Band – Leprous
Album – Pitfalls
Country of Origin – Norway
Genre – Progressive Metal
Release Date – October 25, 2019
Label – InsideOut Music
Author – Mannerheim
Hello there, dearly loved readers of the review page. It is I, Mannerheim Jenkins, review page editor, finally making a long overdue appearance in *gasp* an actual review. It has been some months since you have heard directly from me, and for some good reasons. Truthfully, as if any of you actually care, I have found myself completely uninspired and burned out by doing the duties of which I am in charge of on this wonderful website. We get an average of about 10 to 15 album promos each day, not to mention interview requests and press releases about what the various labels and bands have coming up from split EP’s, streaming videos, and tours. Everyday I have to weigh through all this noise and find the stuff that your devoted writing staff is actually interested in and feed it out to them. I know, I know, poor me, having to sort through opportunities to listen to albums prerelease and getting to set up interviews. But honestly, it all just kind of wears on a person’s psyche. For example, if I have to open another email promoting yet another doom/stoner metal band I am gonna throw my computer through the window. Heads up if you are in a doom/stoner band that I get AT LEAST 3 promos a day of bands doing exactly the same thing you are and they never get listened to. Find a different angle and set yourself apart. That said, I love you and am glad you are trying in your own way to make metal alive in others’ lives. Anyway, where is this long rant going, you say? Well, like I said, I had been feeling uninspired; lethargic even. That is, until this album hit my speakers. Now let me tell you about why it brought me out of hiding.
Pitfalls is the sixth release of illustrious progressive metal unit Leprous, and their best work yet, as far as my vote goes. They have somehow worked a miracle by making a concept album that lacks the pretentiousness that automatically comes with a concept album. The secret is both thematic in the material and in the personal taste of the band members, who are known to dislike long compositions, believing that every song is better represented by having things trimmed a bit here and there. However one wants to break down the reasons that this five piece from Norway has been able to pull it off, one thing remains as an absolute truth, it is positively genius.
The lyrical content of Pitfalls is by far the most personal album written by the singer and synth player Einos Solberg. Dealing directly with the past year and a half as he dealt with a long bout of depression and anxiety, the songs lead the listener through the deep, inner thoughts and emotions of trying to cope with the inner voices and feelings of self deprecation. Lyrics like I would face an empty void/ Insecure and paranoid/ Hopeless fight/ Out of sight/ Wrong direction/ Wrong direction from the song By My Throne is beautifully thread on top of a euro pop beat and mixed with layers of vocal backing that takes the message to new emotional highs in the composition. In the genre of progressive rock/metal/black metal etc., lyrics seem to take a backseat to pure musicality, but not here. Leprous has thrown convention out the window in favor of presenting a pure and perfect musical statement of the emotional journey of the author, and were open minded enough to understand that the lyrics are the most important part of that journey. And no part of the journey is left for the audience to guess for themselves, as even therapeutic techniques have their own song in Observe the Train as the lyrics tell the author, and subsequently the audience, to Breath in/ Breath out/ Release/ Let it all out.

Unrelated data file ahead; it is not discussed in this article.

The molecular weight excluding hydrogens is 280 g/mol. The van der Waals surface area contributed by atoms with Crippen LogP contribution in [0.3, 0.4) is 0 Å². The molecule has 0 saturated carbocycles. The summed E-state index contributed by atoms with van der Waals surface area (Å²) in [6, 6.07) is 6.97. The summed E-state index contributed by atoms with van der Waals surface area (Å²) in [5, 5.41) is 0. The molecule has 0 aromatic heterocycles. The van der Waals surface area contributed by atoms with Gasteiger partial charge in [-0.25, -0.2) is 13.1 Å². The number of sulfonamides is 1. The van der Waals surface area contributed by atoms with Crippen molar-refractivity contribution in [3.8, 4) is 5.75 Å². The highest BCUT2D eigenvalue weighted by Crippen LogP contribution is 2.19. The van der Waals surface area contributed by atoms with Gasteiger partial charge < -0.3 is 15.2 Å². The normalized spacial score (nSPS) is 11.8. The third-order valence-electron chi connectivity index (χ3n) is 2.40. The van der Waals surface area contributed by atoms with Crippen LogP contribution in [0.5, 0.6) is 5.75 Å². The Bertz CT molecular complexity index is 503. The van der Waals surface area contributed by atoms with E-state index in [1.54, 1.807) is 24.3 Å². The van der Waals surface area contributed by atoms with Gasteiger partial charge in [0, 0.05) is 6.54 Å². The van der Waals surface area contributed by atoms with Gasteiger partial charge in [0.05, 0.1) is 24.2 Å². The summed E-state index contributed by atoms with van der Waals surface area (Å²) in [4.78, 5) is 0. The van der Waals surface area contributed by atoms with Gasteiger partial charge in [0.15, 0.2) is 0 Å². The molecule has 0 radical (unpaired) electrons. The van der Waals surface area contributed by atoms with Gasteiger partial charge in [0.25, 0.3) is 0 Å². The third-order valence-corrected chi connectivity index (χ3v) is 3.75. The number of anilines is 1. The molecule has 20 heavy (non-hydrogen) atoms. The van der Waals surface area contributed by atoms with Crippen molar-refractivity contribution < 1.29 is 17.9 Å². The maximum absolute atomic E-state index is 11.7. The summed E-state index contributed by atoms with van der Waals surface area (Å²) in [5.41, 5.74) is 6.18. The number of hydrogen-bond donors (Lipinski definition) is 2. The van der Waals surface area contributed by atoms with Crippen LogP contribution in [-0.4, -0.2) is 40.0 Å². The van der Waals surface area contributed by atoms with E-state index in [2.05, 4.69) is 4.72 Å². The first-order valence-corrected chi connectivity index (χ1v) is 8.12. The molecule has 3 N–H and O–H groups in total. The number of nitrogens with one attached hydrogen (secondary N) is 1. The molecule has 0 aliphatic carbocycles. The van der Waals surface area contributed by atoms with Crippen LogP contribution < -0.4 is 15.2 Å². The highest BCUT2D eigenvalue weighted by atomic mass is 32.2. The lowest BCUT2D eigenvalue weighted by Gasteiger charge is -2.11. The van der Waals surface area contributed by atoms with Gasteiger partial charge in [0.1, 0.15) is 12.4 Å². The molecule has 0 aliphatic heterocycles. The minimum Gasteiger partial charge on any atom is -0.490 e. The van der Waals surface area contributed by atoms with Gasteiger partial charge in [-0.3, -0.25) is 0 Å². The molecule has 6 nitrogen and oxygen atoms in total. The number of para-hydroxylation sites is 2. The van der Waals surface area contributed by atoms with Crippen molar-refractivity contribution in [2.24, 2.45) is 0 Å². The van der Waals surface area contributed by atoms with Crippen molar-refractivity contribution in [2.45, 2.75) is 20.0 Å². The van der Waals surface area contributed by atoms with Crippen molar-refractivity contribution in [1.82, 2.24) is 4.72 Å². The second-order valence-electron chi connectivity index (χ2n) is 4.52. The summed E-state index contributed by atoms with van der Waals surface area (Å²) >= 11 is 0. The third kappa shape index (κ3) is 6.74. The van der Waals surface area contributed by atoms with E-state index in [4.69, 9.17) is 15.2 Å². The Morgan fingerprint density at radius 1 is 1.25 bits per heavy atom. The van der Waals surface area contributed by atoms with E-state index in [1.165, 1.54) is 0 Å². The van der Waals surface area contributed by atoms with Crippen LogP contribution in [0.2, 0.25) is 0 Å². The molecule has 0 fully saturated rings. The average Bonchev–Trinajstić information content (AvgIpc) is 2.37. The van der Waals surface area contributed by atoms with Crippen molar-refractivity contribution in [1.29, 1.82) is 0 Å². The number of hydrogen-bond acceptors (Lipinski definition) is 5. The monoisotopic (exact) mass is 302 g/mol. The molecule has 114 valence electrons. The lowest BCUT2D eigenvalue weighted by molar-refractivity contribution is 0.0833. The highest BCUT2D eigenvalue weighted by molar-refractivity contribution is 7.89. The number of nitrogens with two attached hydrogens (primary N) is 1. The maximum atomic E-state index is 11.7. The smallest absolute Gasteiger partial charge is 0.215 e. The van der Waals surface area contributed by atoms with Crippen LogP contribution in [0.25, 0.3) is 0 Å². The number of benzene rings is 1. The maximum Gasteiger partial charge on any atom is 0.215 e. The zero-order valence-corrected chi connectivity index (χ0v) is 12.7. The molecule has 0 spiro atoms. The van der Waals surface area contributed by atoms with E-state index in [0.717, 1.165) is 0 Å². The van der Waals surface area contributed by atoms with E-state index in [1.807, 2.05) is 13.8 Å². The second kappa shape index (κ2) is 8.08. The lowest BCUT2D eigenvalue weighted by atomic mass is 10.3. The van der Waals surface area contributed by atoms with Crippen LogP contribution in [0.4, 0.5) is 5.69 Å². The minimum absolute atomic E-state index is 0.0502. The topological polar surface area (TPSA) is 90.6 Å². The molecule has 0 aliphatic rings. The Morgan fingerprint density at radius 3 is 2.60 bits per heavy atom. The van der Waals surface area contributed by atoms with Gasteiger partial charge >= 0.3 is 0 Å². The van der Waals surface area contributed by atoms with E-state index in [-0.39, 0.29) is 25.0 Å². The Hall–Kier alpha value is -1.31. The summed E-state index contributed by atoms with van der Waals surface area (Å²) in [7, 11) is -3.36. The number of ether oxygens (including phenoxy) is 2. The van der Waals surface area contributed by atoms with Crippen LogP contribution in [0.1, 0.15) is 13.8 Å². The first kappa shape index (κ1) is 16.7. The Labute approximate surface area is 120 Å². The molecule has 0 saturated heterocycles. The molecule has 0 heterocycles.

And that is not to say that somehow the musical composition has taken a backseat to the lyrics. It is just the opposite. Leprous have made the revolutionary decision to put everything into the drivers seat. The emotional ride of the lyrics provides the perfect vehicle for the music to ride in, ebbing and flowing with it as it rises and tumbles. The fifth track on the album Alleviate is the perfect example. It starts with simple synth chords hitting in a staccato fashion as the singers floats a beautiful vocal melody over the top, building up ever so little to the first utterance of the chorus All I could do in the end/ Was wait/ Laying down with/ My fate as the drums fade into the background just a touch. Suddenly a synth bass part that could not be any more perfect if it was played by Tony Levin on Peter Gabriel’s So album slides in effortlessly. The synth builds back in a bit, just a touch more. Then BOOM! I drumgasm as a perfect drum lick is rolled out. And not because it is huge and bombastic, no. Because it oozes taste and is not bombastic. It is perfection. The vocals come back in with another verse, this time with the first sign of aggression in the tone. Now a return to the chorus. And it builds. And builds. Until, it explodes. Everything is turned up to eleven, including the falsetto as the singer belts out All I could do in the end/ Was wait/ Laying down with/ My fate as the music also emotes all the power and desperation, matching the intensity of the vocals note for note until, it fades down, leaving the listener to only be able to resign themselves to their fate. It is heartwrenching, empathy inducing, and uplifting as fuck, all at once. Like I already stated, it is perfection.
Recommendation – As a top candidate for my number 1 prog album of the year, I have to say this is a must have. It is rare that a prog band can emote this kind of emotional connection with its audience, so please, don’t miss out on it. It may just be the therapy you have been looking for.
Rating – 5/5